Teaching WordPress Themes from Scratch

Here’s the challenge for the class:

  • Create a repo on Github.
  • Create a WordPress theme from scratch.

During the six hour lesson files, such as:

  • functions.php
  • header.php
  • footer.php
  • style.css
  • index.php

was presented one by one. The students had to create their own version of a WordPress theme on Github.

As far as I could see there were five – six groupings in the class.Some students were able to create a WordPress theme, like:

Some groups, however, found that the task was too difficult. I asked them, what was difficult, and got very honest feedback, like:

  • “We don’t understand the purpose of PHP.”
  • “Why can’t I see my localhost site online?”

On Github I could see, that some students didn’t understand the concept of includes. So there was some truth in the utterance: “We don’t know what PHP is“. In fact the problem was deeper than that.

Some 2nd semester students did not understand the basic structure of a HTML document. It was clear that at least some of them did not know which tags belonged to the head section, or the body section.

When I reviewed the code from some groups, it was clear, that thy didn’t understand the concept of includes, like get_header() og get_footer(). The idea of partials was not understood, so the basic contruction of the WordPress theme was not understood at all.

One or two students tried to develop the theme on say the desktop folder. Of course this approach wasn’t a success. I tried to help them moving the files to /wp-content/themes/

I asked the students to share code and work together on Github. They used Gitkraken as a GUI. Some groups could do it. Other groups did not get the concept at all. However most groups were able to share and edit code in a previous lesson.

Before you attempt to develop WordPress themes in the classroom make sure that the students have a basic understanding of concepts such as the structure of a HTML document.

Also I have an eery feeling, that at least some students need a better understanding of:

  • Operative systems.
  • The difference between own files and files online.
  • Where the files are (the concept of directories)
  • That the ../htdocs folder has other functions than say the Desktop on a localhost
  • What Xampp, Mamp or similar does.

Now here is the real didactic challenge. If the problem is a poor understanding of operative systems, localhost servers and PHP that’s where we have to put the efforts in the classroom.

So it was agreed, that the class should be divided in two large groups:

  • Basic code understanding
  • WP theme developers

Working on a minimal viable theme

Minimum viable WordPress theme (petj-mvp)
Minimum viable WordPress theme (petj-mvp)

The concept “minimal viable production” is a common concept in agile projects. I’m working on a minimal viable WordPress theme. The rules are:

  • The theme must validate according to WordPress Standards.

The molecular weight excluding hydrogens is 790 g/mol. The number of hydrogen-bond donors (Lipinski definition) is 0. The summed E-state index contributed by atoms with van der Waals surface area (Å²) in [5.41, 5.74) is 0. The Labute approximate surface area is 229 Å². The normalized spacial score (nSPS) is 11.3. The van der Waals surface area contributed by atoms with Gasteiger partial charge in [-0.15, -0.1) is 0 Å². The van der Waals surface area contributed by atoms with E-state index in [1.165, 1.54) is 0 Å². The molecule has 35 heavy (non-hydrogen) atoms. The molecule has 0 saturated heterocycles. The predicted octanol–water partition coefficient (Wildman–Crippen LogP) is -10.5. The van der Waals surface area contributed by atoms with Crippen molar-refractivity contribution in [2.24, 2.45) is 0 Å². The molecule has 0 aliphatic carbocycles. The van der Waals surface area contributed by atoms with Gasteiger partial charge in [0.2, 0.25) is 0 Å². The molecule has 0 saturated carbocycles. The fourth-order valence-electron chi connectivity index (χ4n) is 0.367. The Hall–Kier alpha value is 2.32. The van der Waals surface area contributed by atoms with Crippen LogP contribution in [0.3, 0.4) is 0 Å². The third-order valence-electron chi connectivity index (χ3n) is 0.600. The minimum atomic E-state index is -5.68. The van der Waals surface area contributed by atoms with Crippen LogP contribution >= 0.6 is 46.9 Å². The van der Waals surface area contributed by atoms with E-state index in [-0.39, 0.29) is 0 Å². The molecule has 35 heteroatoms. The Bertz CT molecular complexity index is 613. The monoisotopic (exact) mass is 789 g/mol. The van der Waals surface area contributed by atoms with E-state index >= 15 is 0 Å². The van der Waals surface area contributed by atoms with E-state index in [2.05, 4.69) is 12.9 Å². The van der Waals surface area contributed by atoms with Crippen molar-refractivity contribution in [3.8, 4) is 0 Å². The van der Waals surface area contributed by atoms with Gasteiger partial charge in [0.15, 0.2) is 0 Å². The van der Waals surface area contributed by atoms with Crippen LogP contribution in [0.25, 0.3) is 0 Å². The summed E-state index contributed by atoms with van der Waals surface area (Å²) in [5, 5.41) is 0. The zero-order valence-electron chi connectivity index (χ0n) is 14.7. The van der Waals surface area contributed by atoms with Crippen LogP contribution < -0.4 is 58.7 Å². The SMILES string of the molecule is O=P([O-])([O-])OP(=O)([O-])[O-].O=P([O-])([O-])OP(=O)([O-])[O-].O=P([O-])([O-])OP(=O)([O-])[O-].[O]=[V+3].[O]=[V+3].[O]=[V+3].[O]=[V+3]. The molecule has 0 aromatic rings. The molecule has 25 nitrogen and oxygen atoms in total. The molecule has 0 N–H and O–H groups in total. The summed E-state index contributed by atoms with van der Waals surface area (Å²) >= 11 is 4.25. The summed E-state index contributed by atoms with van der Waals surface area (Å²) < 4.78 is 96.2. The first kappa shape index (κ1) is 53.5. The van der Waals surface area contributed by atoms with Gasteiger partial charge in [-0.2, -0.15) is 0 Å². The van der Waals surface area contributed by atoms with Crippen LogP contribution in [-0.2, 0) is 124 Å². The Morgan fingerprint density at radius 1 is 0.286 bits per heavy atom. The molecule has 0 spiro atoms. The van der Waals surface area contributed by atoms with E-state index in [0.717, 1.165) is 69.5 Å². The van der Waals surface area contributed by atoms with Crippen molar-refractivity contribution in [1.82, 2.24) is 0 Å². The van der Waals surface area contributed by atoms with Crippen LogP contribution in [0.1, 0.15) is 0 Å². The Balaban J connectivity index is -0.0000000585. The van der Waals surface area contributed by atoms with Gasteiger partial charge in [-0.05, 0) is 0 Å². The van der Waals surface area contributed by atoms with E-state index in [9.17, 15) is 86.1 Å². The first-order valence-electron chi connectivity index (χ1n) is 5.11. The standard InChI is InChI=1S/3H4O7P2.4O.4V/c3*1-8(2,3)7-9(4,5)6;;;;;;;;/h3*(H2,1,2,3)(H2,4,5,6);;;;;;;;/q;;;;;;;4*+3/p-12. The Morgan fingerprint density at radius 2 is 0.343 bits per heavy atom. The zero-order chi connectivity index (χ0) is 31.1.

• The design is not important.

So it’s all about function then. You can follow the development of the theme here (petj-mvp).

The design is inspired by the first WordPress theme: Kubrick.

Theme Development Process

The theme development process
The theme development process (Do you want a bigger picture? Click on the image.)
Process notes:
How to make and debug a WordPress theme
Toolbox

Automation (Nodejs)

Nodejs is a must in rapid development. Here are some essential tools.

SASS

Much template work is tweaking the CSS. A stylesheet preprocessor is a nice-to-have. Here’s how to use SASS:

sass --watch input.scss:style.css
Bower

Bower is a nice package manager.  Install libraries, e.g.:

bower install jquery bootstrap jquery-ui --save

The libraries are saved in the bower_components directory. The –save option will save dependencies in bower.json. If you download a repo without dependencies, they’re installed in this way:

bower install

Yep, that’s it.

Bower is installed via npm (part of Nodejs):

npm install -g bower

Version Control

Github

Here’s a link to (my work-in-progress) theme:

Github is made for group work. Code may be forked into branches, and versions merged to a mutual production.

Projects will give the group a nice kanban for work organization. Users may rise Issues.

Ready for Upload

When all is ready you can upload the theme for review on WordPress. Delete whatever files and directories that you don’t need.

Hidden files and directories must be removed.

If you use minfied scripts and css a non-minified version should be available. The files in the WordPress theme pool should be in clear text.

Then you can try to upload the theme for review.

Didactic Template

Maat - a Bootstrap theme with wp-navwalker
Maat – a Bootstrap theme with wp-navwalker. It’s still a very rough prototype. By now the code validates according to WordPress standards.

I’m working on a didactic template with these features:

  • Bootstrap (for responsive web design)
  • Wp-navwalker (for the menu)

During the development I’ve used SASS and Bower for rapid prototyping. The theme was validated by the theme check plugin.